ean Greenwood is a Canadian skeleton luger and helicopter pilot who lives beside Chad Kroeger in beautiful West Vancouver. One time he lived on a boat for a summer and he’s the reason my passport is warped by the ocean. We were drinking on the beach and started wading into the ocean. I tripped on a rock. The interviewer, Thom Drance, is his friend from high school who likes to use Twitter and watch hockey. This is their conversation. -Ed.
Can you walk us through your thought process the first time you found yourself tobogganing down a run?
Well you’re sitting in this hut, it’s like minus thirty outside and you’re just hoping that you can at least react to certain things cause you have no idea how to steer or anything. So you’re sitting there, making sure your equipment is on right and double checking all that then your name gets called and it’s almost instantaneous. The second you hear your name called you’re shot out of a loaded spring type thing – you just have to keep calm and hopefully ride it out.
Have you found that skeleton itself has satisfied the part of you that craves for a rush or do you still search out new and bigger challenges?
It’s hard to say. Most of the training is done at night so the ice is harder and most of the people have to work in the day. You do four runs or so and you’re so full of adrenaline that by the end of it all you can’t go to sleep until like 3:30 in the morning. The moment that you come off of the sled you go through this extreme stress/adventure type thing. That only lasts a minute maximum. But when you’re in it there’s absolutely nothing else going on. And I think for me to do anything else outside of skeleton, on top of flying helicopters. is taking too much risk on a portfolio that’s already maxed out.
So, even though it's a different sport what were your thoughts when you saw Nodar Kumaritashvili die while practicing on the luge track at the Vancouver Olympics?
I watched that video quite a few times, cause I was interested in that event, and it’s pretty close to home. The fact that the coverage actually had the full length of the run and broadcast it is kind of an event in itself. With luge, especially if you start freaking out, you need to put your feet down because in every corner there are oscillations. So, it’s kind of like a sine curve, and some curves have longer oscillations or more oscillations than others. In that corner, corner 16, you hear him put his feet down. You could just tell that he was nervous as he entered that corner cause he was going 156km/h, I think, at the time. Luge is faster than Skeleton. Also, there are a few more stresses in terms of G-forces and other things. So Nodar hit the short-wall and he almost tried to get off his sled. It’s fight or flight man and it seemed like he was trying to flight that thing. I definitely learned a lot from that, but I haven’t had any major incidences or accidents in that corner. Though I have broken my sled on that same wall.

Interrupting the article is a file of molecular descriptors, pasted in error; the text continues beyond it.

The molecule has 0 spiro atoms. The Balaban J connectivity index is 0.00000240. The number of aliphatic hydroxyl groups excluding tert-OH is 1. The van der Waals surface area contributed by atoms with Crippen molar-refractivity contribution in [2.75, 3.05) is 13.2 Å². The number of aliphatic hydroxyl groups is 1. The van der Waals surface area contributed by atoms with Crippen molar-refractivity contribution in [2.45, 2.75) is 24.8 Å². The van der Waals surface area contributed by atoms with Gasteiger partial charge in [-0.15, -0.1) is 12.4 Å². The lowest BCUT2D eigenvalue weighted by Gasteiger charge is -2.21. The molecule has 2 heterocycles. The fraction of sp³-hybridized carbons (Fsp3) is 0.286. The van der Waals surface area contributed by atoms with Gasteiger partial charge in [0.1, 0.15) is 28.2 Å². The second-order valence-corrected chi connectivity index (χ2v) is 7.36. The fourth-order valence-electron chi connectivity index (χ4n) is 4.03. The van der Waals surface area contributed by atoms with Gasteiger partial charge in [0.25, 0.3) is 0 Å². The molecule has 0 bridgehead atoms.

So you've trained on that track?
Yeah, all this year.
Is it spooky?
You’re not doing the sport to be safe. It’s like the Mario Andretti quote, “if you’re in control you’re not going fast enough”. You have to push the envelope to an extent and knowing that is the difference between an amateur and a pro-athlete.
Fair enough, what tends to impress random girls you meet at the bar more - the fact that you fly 'copters or the fact you do 5 Gs head first on a sled?
I think it’s the helicopters because nobody really understands the whole skeleton thing. I try to explain it to them but unless they’ve literally seen it, they have no idea what I’m talking about.
What's the fastest you've gone on a sled?
147/148 KM per hour...
Originally published in Spring 2011, Issue 5.2.